the original Staggerford trilogy, which also included A Green Journey and Dear James. Whenever
I visit a bookstore, whether a chain or an independent, I check the fiction section to see if it has a copy of Staggerford,
either the mass market paperback or trade paperback. Not all good stores always have it; but all stores that have it are good
stores. Unfortunately, more stores now stock his later Staggerford sequels, The Staggerford Flood, The Staggerford
Murders and (the best of the three) The New Woman. There’s nothing wrong with them, but the earlier books
are far better vehicles for being introduced to Hassler and provide context and background for the final sequels.
Start with Staggerford.
Thanks, Mr. Hassler.
Here’s the obituary.
Jon Hassler dies
By JEFF BAENEN
Associated Press Writer
MINNEAPOLIS (AP) — Author Jon Hassler, who chronicled the foibles of small-town
life in “Staggerford,” “Grand Opening” and other novels after starting his career late in life, has
died. He was 74.
who suffered from a longtime neurological disorder, died early Thursday at Methodist Hospital in St. Louis Park, said family
friend Nick Hayes. Hassler had been in home hospice care since the holidays and entered the hospital on Monday, Hayes said.
his deteriorating health, Hassler continued work on a book, “Jay O’Malley,” until his death, Hayes said.
In a 1995 interview,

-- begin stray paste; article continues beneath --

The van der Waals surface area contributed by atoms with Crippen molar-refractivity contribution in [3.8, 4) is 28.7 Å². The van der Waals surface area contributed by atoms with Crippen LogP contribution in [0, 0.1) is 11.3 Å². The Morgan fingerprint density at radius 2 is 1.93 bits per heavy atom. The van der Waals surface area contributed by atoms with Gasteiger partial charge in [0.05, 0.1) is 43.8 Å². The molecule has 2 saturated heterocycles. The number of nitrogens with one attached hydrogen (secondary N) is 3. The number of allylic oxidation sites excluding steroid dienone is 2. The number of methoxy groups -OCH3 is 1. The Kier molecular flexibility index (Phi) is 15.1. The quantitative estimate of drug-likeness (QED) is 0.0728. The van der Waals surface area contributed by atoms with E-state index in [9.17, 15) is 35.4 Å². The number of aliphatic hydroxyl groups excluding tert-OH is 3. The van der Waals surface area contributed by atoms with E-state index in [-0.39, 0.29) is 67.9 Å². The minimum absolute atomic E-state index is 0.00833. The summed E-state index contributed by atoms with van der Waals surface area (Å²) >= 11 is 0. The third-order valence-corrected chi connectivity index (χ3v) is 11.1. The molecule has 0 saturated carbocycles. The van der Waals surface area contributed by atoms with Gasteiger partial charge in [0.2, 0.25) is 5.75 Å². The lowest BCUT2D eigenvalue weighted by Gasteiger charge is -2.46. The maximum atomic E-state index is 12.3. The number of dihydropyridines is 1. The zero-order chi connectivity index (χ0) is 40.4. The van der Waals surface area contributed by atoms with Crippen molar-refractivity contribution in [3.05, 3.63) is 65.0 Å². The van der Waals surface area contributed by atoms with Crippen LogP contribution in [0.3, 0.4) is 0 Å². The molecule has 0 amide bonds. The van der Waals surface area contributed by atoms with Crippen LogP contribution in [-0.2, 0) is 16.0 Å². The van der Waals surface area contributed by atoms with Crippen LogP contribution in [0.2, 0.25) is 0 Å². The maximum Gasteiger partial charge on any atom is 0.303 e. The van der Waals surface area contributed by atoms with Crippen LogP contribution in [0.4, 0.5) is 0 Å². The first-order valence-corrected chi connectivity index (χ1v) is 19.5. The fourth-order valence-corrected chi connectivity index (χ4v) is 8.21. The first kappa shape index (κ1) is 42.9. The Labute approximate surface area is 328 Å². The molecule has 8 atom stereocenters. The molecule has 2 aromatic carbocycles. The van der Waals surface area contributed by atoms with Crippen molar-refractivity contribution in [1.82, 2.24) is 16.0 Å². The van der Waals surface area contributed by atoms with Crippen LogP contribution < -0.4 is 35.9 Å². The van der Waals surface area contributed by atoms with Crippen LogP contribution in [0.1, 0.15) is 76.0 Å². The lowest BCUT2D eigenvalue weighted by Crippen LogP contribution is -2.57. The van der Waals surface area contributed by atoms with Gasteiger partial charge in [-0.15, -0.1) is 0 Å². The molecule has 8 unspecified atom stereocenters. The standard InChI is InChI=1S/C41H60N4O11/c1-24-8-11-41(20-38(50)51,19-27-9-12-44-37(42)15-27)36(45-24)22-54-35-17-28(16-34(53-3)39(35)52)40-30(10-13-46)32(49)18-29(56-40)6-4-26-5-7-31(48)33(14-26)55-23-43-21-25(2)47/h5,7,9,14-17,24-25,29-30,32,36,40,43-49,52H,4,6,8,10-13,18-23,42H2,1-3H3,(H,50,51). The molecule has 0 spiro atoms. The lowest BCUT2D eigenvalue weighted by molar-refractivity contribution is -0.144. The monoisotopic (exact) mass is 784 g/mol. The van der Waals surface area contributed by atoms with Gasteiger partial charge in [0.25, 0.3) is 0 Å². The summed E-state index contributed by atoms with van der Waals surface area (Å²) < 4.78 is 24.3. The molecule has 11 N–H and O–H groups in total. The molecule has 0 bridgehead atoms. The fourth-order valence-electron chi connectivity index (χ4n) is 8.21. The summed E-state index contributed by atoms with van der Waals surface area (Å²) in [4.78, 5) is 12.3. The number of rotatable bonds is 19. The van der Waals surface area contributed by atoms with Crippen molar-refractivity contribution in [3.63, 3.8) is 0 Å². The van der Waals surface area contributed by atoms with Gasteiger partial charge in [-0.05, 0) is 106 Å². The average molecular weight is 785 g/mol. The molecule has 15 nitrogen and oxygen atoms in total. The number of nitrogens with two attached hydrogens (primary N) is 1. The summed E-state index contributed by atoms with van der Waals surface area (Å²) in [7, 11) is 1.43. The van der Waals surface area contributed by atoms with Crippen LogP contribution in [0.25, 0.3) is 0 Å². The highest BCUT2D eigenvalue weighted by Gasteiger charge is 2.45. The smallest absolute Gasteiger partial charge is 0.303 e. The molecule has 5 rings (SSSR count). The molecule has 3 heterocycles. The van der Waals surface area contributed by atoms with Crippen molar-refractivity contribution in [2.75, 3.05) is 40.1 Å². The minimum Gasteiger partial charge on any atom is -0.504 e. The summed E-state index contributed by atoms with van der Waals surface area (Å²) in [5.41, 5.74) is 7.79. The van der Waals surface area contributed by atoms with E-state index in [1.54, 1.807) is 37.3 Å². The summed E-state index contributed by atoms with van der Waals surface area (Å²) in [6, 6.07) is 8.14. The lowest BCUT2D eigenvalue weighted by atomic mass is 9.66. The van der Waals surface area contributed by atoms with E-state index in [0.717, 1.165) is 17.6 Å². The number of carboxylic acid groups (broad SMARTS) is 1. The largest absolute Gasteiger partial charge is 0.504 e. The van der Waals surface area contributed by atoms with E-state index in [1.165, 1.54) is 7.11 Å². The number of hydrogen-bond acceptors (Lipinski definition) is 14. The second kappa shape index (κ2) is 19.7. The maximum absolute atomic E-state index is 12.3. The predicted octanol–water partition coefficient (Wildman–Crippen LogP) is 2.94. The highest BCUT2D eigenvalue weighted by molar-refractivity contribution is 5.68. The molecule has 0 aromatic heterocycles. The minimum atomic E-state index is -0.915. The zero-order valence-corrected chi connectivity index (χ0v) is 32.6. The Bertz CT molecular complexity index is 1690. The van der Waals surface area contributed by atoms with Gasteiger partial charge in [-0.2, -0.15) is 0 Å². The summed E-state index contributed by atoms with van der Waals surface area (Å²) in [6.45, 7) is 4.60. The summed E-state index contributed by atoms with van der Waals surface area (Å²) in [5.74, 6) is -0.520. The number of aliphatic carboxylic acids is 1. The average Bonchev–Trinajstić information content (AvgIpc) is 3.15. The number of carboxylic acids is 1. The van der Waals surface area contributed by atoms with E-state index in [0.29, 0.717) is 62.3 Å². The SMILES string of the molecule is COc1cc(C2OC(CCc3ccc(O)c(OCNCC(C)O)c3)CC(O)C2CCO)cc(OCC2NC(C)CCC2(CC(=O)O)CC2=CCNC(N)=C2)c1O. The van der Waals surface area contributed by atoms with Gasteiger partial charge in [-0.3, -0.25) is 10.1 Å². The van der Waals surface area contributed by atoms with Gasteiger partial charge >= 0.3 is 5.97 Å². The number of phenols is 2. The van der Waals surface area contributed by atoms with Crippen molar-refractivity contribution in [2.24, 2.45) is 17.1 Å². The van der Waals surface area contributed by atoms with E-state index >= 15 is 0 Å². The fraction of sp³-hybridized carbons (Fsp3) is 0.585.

Hassler told The Associated Press that he liked writing about misfits. “You can’t write a novel about somebody
who’s perfectly happy,” he said.
Hassler was born in Minneapolis in March 30, 1933, and grew up in the small north-central
Minnesota town of Staples, where his father owned a grocery store.
He graduated from St. John’s University in Collegeville in 1955 before receiving a master’s from
the University of North Dakota. He spent years teaching before launching his writing career at 37. He didn’t publish
his first novel, “Staggerford,” a semi-autobiographical story about a high school teacher in a small town, until
seven years later. Hassler’s other works include “Simon’s Night,” 1979; “The Love Hunter,”
1981; “A Green Journey,” 1986; “Grand Opening,” 1987; “North of Hope,” 1990; and “Dear
Bookshelf also includes...
All writers have a "favorites" bookshelf or two. Mine are
here in my den. Other books -- very good books, books I love -- are in other shelves, or storage bins, or boxes. These
are the fiction authors whose books I love and re-read. In addition to the works of the writers above, the authors
on my "favorites" shelves include:
-- Terry Kay. Among them, To Dance With the White Dog, Shadow
Song, Taking Lottie Home, The Book of Marie and the non-fiction essays of Special Kay. A former newspaper
sportswriter and theater critic, he also has written the wonderful screenplay adaptation of White Dog, and the
film starred Jessica Tandy, Hume Cronyn and Esther Rolle. I've been an admirer of his thoughtful fiction for many, many
years, and I most recently caught up with his list and read his terrific The Book of Marie, which while
not a sequel is an outgrowth of his earlier book, The Runaway. I found myself going right
back through it a second time to check for what I "missed" and to have the perspective of knowing how it turned
out without having cheated. It especially resonated with me because its characters, major and minor, often
reminded me of folks in my past. And for those of you who have read it: I'm convinced Marie knew that was Cole at The
-- Pat Conroy. (My favorite always will be The Great Santini.)
-- Garrison Keillor.
-- Mark Harris. (The "Author" Wiggen baseball
Wouk (the World War II novels).
-- Joseph Heller. (My father, the WWII pilot, annually read Catch-22. I'm up to about five times.)
-- Richard Russo.
-- Michael and Jeff Shaara.
-- Roy MacGregor, for The
Last Season, the greatest hockey novel of all time.